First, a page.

Archive for February, 2007

New Zealand, Telecom and the future

Wednesday, February 28th, 2007

For my New Zealand friends who read this site, I recommend you take a look at the following posting from one of your best and brightest.

Rod Drury has written a paper entitled, “Securing our Digital Trade Routes” and it makes some strong and appropriate suggestions with regard to what New Zealand should do about reforming its telecommunications structure – if it doesn’t want to get left at the back of the pack with the third-world nations.

I highly recommend it.

Here’s the link to his post and the paper:

070228 – Wednesday – Opening Day

Wednesday, February 28th, 2007

Our web site says we’re opening this Saturday, March 3rd, for the 2007 season. But, the other day, we decided to unofficially open today since we’d promised customers we’d be here. So, the gate is standing open as I write this. Here are some photos of what our 2007 opening looks like.

The nursery on opening day Customers are stacking up out there Snow as far as you can see


The cats won’t go out in this Fish in the pond don’t like it These Witch Hazels are very confused

So, come on out for our Spring opening. And bring your own hot chocolate – you mght need it <smile>.

Cheers, from Woods Creek Wholesale Nursery
out in the wilds of the Snohomish

— later.   I posted the above at 10 AM or so.   It’s now 1:30 PM and it is continuing to fall. Yikes!   I hope it lets up or we’ll be out all night  removing snow from the greenhouse roofs to prevent them from collapsing under the load.

Where to report Spam

Wednesday, February 28th, 2007

I report some of the spam I receive – especially any connected with the banks I use. Today, I wanted to report one which originated from a yahoo E-mail address and I didn’t know where to report it to. In the course of trying to find out, I discovered a great web site which has compiled a ton of E-mail addresses to which you can report many kinds of spam. I suggest you bookmark it – it is a great resource.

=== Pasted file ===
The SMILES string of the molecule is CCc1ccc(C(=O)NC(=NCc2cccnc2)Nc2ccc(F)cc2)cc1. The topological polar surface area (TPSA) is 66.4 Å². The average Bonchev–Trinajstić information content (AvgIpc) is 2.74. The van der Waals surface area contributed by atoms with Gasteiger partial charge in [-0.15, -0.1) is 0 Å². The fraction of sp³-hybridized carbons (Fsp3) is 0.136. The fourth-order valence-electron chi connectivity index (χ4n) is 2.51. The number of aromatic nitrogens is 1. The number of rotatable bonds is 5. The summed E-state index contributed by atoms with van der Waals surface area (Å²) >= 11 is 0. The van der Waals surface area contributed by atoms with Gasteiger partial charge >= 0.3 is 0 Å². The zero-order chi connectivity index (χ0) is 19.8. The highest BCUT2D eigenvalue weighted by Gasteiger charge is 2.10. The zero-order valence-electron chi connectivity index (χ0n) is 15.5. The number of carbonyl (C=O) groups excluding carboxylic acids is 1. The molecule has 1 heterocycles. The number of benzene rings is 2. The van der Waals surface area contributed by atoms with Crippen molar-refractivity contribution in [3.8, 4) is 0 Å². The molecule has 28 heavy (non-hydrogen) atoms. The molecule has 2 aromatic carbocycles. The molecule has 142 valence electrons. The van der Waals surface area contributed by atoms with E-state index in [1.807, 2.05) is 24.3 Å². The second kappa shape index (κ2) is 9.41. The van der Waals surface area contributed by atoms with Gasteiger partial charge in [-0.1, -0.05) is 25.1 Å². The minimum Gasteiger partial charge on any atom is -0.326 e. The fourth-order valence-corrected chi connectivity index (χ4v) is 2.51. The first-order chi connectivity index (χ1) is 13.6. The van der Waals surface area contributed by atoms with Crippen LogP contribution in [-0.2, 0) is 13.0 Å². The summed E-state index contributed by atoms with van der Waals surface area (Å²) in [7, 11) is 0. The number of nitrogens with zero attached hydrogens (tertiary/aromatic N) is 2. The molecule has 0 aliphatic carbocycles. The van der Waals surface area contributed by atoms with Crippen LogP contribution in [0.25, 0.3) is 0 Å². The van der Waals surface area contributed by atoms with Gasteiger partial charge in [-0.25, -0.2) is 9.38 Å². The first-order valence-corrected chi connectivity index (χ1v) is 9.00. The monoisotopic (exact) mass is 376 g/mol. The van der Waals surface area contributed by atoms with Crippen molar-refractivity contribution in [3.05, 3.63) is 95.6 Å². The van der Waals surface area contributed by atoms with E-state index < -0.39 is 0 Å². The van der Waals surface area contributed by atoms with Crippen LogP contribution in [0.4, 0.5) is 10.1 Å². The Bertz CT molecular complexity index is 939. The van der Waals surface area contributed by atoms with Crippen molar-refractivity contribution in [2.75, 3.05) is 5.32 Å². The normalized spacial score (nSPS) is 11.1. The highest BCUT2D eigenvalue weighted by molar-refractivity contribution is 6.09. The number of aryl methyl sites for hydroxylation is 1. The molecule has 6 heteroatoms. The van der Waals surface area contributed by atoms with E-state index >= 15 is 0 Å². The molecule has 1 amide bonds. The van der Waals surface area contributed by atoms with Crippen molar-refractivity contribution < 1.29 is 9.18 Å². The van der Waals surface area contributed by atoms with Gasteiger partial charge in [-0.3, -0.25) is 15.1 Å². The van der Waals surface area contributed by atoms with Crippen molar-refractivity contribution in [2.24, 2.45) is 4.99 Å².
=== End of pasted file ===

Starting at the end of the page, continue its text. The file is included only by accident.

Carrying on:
And, since we’re on the topic of Spam, isn’t it amazing that you could ask virtually anyone who spends time on the Internet if they think Spam should be outlawed and they would say ‘Yes’. And yet, and yet, we apparently have no effective laws and prosecution against it. Our national representatives find time to slip in every pork-barrel measure they can but, as a group, they cannot unite against an annoyance that 99% of their constituants would like to see banned. It really makes you wonder.

White House: U.S. Invaded Iraq ‘Under U.N. Authorization’

Tuesday, February 27th, 2007

– Ya gotta love the brass of the Administration as they try to rewrite history.  A week or so back, they were also claiming that they have always been staunch environmentalists. 

 Yeah, right !


In an effort to push back against congressional efforts to rescind the original 2002 Iraq War resolution, White House press spokesman Tony Fratto on Friday argued the United Nations had authorized the initial U.S. invasion of Iraq:

“The president said this isn’t the fight we entered in Iraq, but it’s the fight we’re in,” Fratto told reporters Friday. “We went in as a multinational force under U.N. authorization to take military action in Iraq. We were there as an occupying force, and now we’re there at the invitation of the sovereign, elected government of Iraq.”

Actually, the White House did not invade Iraq “under U.N. authorization.” President Bush had promised to take the issue to the U.N. Security Council “no matter what the whip count,” but never did. U.N. Secretary General Kofi Annan described the invasion of Iraq as “not in conformity with the UN charter…from the charter point of view, it was illegal.”

To the original post…

5 governors agree to work on climate

Tuesday, February 27th, 2007

WASHINGTON (AP) — Governors from five Western states agreed Monday to work together to reduce greenhouse gases, saying their region has suffered some of the worst of global warming with recent droughts and bad fire seasons.

The governors of Arizona, California, New Mexico, Oregon and Washington state agreed that they would develop a regional target to lower greenhouse gases and create a program aimed at helping businesses reach the still-undecided goals.

“In the absence of meaningful federal action, it is up to the states to take action to address climate change and reduce greenhouse gas emissions in this country,” said Arizona Gov. Janet Napolitano, a Democrat. “Western states are being particularly hard-hit by the effects of climate change.”



New Sub Dives Crushing Depths

Tuesday, February 27th, 2007

Scientists at the University of Washington have developed an autonomous underwater vehicle that can stay out to sea for up to a year and dive to depths of nearly 9,000 feet — nearly three times deeper than the deepest-diving military submarines.

Known as Deepglider, the 71-inch long, 138-pound device is made of carbon fiber that can withstand the deep ocean’s immense pressure. The energy-efficient, battery-powered glider carries sensors to measure oceanic conditions including salinity and temperature — information that is key to understanding climate change. When the measurements are complete, Deepglider rises to the surface and transmits the data via satellite to onshore scientists.